207. Telegram From the Embassy in the Soviet Union to the Department of State 1

896. Ref: State 30165.2 Subject: Strategic Arms Control Talks.

Implication of reftel is that decision announce light deployment3 already made or at least will probably be made even if Soviets agree schedule talks. If this is the case I strongly believe we should not make further approach to Soviets unless we can tell them frankly that announcement will be made. Otherwise they will have good case for charging bad faith and canceling talks with great damage to our position before world opinion. If not possible tell them our intentions now, believe we should proceed promptly with announcement at same time expressing our desire proceed with strategic arms control talks. While our announcement would make more difficult Soviet agreement to talks, we could stress that they are already carrying out deployment.
If we can give firm indication our intention make announcement, I believe would be useful for me to take up the matter informally with both Gromyko and Dobrynin, particularly if I could tell them that if they schedule talks we will be prepared present more concrete proposal.
My own view is that we should go further and put forward proposal now. We know Soviet military opposed and in absence of specific proposal they can conjure up all kinds of pitfalls in arguing against talks as well as argument that US not sincere and merely wishes obtain information on Soviet capabilities and plans. (Dobrynin indicated to me civilians found it difficult to counter military arguments on this highly technical subject.) Also in event Soviets continue fail to open talks we will be in much stronger position when our decision deploy announced if we had put forward serious proposal. I believe if specific proposal made Soviets will in fact at least agree to discuss it.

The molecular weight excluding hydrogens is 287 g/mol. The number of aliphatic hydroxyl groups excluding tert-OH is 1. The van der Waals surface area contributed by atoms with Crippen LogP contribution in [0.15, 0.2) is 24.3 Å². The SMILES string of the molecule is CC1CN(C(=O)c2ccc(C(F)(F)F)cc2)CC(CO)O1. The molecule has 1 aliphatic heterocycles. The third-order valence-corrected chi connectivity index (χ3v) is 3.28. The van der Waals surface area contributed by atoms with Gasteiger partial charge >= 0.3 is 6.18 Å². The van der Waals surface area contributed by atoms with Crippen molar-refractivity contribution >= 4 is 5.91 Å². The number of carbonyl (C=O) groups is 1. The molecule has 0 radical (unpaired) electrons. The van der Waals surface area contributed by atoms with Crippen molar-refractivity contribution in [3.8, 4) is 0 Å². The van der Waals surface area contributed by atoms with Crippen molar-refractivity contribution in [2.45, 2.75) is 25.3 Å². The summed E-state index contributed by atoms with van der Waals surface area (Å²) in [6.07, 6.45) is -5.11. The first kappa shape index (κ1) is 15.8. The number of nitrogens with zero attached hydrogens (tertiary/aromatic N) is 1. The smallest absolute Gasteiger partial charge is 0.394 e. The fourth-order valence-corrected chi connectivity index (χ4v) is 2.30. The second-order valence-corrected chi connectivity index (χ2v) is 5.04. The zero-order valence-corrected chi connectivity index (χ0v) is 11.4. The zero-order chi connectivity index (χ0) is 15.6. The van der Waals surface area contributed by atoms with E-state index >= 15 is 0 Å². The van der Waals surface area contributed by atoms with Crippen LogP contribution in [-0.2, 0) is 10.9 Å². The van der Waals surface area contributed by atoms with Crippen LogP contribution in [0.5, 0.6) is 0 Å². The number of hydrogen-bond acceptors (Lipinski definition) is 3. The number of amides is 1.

Since Soviet military position clear, believe attempt to advance consideration through military channels likely be counter-productive.
Re last question reftel, from Soviet point of view public emphasis that deployment necessitated by Chicom developments has both pros and cons. From ours I am inclined to view we should avoid taking any official position on this as uncertainty would bring more pressure on Soviets to negotiate. Might be helpful state that our basic position based [Page 508] on deterrence. We recognize interest of Soviets that deterrence be mutual and that we always stand ready to work out arrangements for both sides to achieve security at lowest practical level.
  1. Source: Johnson Library, National Security File, Rostow Files, Meetings with the President, July thru December 1967, Box 1. Secret; Nodis.
  2. Not found.
  3. Regarding the development of the proposed ABM deployment, see Documents 173, 202204, and Foreign Relations, 1964–1968, volume X.